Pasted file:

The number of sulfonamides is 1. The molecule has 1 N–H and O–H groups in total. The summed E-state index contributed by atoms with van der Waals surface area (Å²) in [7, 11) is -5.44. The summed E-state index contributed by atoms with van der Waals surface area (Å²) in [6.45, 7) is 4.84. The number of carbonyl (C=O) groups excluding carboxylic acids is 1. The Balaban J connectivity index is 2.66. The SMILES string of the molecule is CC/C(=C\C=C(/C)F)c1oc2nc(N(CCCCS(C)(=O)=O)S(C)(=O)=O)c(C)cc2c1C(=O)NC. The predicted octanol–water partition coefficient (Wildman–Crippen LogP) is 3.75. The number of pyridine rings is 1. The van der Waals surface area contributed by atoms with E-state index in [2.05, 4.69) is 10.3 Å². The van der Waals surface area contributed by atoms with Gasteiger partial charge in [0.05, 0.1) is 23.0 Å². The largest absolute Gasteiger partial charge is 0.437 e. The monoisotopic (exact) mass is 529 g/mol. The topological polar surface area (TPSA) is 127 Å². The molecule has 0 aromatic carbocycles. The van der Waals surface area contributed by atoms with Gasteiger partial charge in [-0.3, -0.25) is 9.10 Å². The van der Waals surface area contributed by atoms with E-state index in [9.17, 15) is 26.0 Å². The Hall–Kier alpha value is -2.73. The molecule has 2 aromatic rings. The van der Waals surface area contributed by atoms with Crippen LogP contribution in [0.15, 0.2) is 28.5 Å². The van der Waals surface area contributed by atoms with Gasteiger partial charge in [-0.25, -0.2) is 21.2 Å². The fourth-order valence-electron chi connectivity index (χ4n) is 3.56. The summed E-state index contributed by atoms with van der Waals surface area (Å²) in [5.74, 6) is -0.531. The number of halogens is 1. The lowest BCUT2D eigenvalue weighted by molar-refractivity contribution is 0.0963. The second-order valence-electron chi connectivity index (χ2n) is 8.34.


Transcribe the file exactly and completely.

The number of sulfonamides is 1. The molecule has 1 N–H and O–H groups in total. The summed E-state index contributed by atoms with van der Waals surface area (Å²) in [7, 11) is -5.44. The summed E-state index contributed by atoms with van der Waals surface area (Å²) in [6.45, 7) is 4.84. The number of carbonyl (C=O) groups excluding carboxylic acids is 1. The Balaban J connectivity index is 2.66. The SMILES string of the molecule is CC/C(=C\C=C(/C)F)c1oc2nc(N(CCCCS(C)(=O)=O)S(C)(=O)=O)c(C)cc2c1C(=O)NC. The predicted octanol–water partition coefficient (Wildman–Crippen LogP) is 3.75. The number of pyridine rings is 1. The van der Waals surface area contributed by atoms with E-state index in [2.05, 4.69) is 10.3 Å². The van der Waals surface area contributed by atoms with Gasteiger partial charge in [0.05, 0.1) is 23.0 Å². The largest absolute Gasteiger partial charge is 0.437 e. The monoisotopic (exact) mass is 529 g/mol. The topological polar surface area (TPSA) is 127 Å². The molecule has 0 aromatic carbocycles. The van der Waals surface area contributed by atoms with Gasteiger partial charge in [-0.3, -0.25) is 9.10 Å². The van der Waals surface area contributed by atoms with E-state index in [9.17, 15) is 26.0 Å². The Hall–Kier alpha value is -2.73. The molecule has 2 aromatic rings. The van der Waals surface area contributed by atoms with Crippen LogP contribution in [0.15, 0.2) is 28.5 Å². The van der Waals surface area contributed by atoms with Gasteiger partial charge in [-0.25, -0.2) is 21.2 Å². The fourth-order valence-electron chi connectivity index (χ4n) is 3.56. The summed E-state index contributed by atoms with van der Waals surface area (Å²) in [5.74, 6) is -0.531. The number of halogens is 1. The lowest BCUT2D eigenvalue weighted by molar-refractivity contribution is 0.0963. The second-order valence-electron chi connectivity index (χ2n) is 8.34.